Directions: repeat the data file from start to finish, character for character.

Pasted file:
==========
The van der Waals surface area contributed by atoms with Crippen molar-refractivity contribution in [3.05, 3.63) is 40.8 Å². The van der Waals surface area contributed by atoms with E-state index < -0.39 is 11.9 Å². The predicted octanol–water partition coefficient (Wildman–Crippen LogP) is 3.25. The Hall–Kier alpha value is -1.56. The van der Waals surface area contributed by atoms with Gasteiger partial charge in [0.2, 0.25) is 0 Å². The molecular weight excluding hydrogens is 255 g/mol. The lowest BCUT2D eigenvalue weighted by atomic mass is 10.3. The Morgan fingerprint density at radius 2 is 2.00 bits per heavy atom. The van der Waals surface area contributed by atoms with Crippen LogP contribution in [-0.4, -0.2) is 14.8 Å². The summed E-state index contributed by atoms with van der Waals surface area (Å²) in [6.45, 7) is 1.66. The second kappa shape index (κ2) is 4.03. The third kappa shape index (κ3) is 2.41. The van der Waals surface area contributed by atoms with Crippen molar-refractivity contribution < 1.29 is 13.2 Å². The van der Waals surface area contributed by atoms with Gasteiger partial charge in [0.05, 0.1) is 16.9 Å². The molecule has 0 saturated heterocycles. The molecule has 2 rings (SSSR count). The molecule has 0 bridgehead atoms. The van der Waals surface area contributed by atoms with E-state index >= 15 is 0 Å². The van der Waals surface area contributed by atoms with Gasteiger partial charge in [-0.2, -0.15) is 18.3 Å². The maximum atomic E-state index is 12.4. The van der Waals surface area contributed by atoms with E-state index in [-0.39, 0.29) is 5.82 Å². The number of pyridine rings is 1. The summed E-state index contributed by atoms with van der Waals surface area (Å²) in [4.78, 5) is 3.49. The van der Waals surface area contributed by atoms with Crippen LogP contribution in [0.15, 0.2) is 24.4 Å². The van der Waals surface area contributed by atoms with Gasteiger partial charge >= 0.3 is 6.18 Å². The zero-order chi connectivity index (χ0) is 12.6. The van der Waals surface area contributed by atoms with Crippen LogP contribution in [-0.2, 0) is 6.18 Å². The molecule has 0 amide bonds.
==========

The van der Waals surface area contributed by atoms with Crippen molar-refractivity contribution in [3.05, 3.63) is 40.8 Å². The van der Waals surface area contributed by atoms with E-state index < -0.39 is 11.9 Å². The predicted octanol–water partition coefficient (Wildman–Crippen LogP) is 3.25. The Hall–Kier alpha value is -1.56. The van der Waals surface area contributed by atoms with Gasteiger partial charge in [0.2, 0.25) is 0 Å². The molecular weight excluding hydrogens is 255 g/mol. The lowest BCUT2D eigenvalue weighted by atomic mass is 10.3. The Morgan fingerprint density at radius 2 is 2.00 bits per heavy atom. The van der Waals surface area contributed by atoms with Crippen LogP contribution in [-0.4, -0.2) is 14.8 Å². The summed E-state index contributed by atoms with van der Waals surface area (Å²) in [6.45, 7) is 1.66. The second kappa shape index (κ2) is 4.03. The third kappa shape index (κ3) is 2.41. The van der Waals surface area contributed by atoms with Crippen molar-refractivity contribution < 1.29 is 13.2 Å². The van der Waals surface area contributed by atoms with Gasteiger partial charge in [0.05, 0.1) is 16.9 Å². The molecule has 0 saturated heterocycles. The molecule has 2 rings (SSSR count). The molecule has 0 bridgehead atoms. The van der Waals surface area contributed by atoms with E-state index >= 15 is 0 Å². The van der Waals surface area contributed by atoms with Gasteiger partial charge in [-0.2, -0.15) is 18.3 Å². The maximum atomic E-state index is 12.4. The van der Waals surface area contributed by atoms with E-state index in [-0.39, 0.29) is 5.82 Å². The number of pyridine rings is 1. The summed E-state index contributed by atoms with van der Waals surface area (Å²) in [4.78, 5) is 3.49. The van der Waals surface area contributed by atoms with Crippen LogP contribution in [0.15, 0.2) is 24.4 Å². The van der Waals surface area contributed by atoms with Gasteiger partial charge >= 0.3 is 6.18 Å². The zero-order chi connectivity index (χ0) is 12.6. The van der Waals surface area contributed by atoms with Crippen LogP contribution in [-0.2, 0) is 6.18 Å². The molecule has 0 amide bonds.